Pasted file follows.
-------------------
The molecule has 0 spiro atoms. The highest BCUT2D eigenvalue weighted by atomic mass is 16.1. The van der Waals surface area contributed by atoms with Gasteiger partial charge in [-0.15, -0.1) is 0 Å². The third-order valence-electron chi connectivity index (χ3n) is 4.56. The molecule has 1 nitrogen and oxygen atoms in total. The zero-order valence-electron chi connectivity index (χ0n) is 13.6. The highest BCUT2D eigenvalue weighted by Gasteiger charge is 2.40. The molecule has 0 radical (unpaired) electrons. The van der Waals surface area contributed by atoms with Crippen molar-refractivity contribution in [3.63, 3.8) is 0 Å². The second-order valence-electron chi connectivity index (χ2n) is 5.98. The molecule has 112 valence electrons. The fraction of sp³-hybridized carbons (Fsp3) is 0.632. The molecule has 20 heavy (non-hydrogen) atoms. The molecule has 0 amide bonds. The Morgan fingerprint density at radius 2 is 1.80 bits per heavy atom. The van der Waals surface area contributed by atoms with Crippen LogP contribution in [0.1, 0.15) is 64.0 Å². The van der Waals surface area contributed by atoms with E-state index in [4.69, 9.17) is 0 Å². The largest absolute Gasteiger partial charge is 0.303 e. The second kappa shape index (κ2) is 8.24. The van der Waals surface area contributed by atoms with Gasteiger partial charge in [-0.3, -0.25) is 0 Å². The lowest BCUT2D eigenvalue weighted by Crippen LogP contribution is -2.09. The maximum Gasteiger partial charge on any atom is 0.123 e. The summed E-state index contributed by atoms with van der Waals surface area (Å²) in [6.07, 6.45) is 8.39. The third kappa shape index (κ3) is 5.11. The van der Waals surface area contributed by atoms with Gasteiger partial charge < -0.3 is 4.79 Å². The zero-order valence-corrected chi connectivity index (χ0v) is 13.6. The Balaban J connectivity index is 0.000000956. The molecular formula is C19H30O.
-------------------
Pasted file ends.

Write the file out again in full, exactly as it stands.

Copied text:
The molecule has 0 spiro atoms. The highest BCUT2D eigenvalue weighted by atomic mass is 16.1. The van der Waals surface area contributed by atoms with Gasteiger partial charge in [-0.15, -0.1) is 0 Å². The third-order valence-electron chi connectivity index (χ3n) is 4.56. The molecule has 1 nitrogen and oxygen atoms in total. The zero-order valence-electron chi connectivity index (χ0n) is 13.6. The highest BCUT2D eigenvalue weighted by Gasteiger charge is 2.40. The molecule has 0 radical (unpaired) electrons. The van der Waals surface area contributed by atoms with Crippen molar-refractivity contribution in [3.63, 3.8) is 0 Å². The second-order valence-electron chi connectivity index (χ2n) is 5.98. The molecule has 112 valence electrons. The fraction of sp³-hybridized carbons (Fsp3) is 0.632. The molecule has 20 heavy (non-hydrogen) atoms. The molecule has 0 amide bonds. The Morgan fingerprint density at radius 2 is 1.80 bits per heavy atom. The van der Waals surface area contributed by atoms with Crippen LogP contribution in [0.1, 0.15) is 64.0 Å². The van der Waals surface area contributed by atoms with E-state index in [4.69, 9.17) is 0 Å². The largest absolute Gasteiger partial charge is 0.303 e. The second kappa shape index (κ2) is 8.24. The van der Waals surface area contributed by atoms with Gasteiger partial charge in [-0.3, -0.25) is 0 Å². The lowest BCUT2D eigenvalue weighted by Crippen LogP contribution is -2.09. The maximum Gasteiger partial charge on any atom is 0.123 e. The summed E-state index contributed by atoms with van der Waals surface area (Å²) in [6.07, 6.45) is 8.39. The third kappa shape index (κ3) is 5.11. The van der Waals surface area contributed by atoms with Gasteiger partial charge < -0.3 is 4.79 Å². The zero-order valence-corrected chi connectivity index (χ0v) is 13.6. The Balaban J connectivity index is 0.000000956. The molecular formula is C19H30O.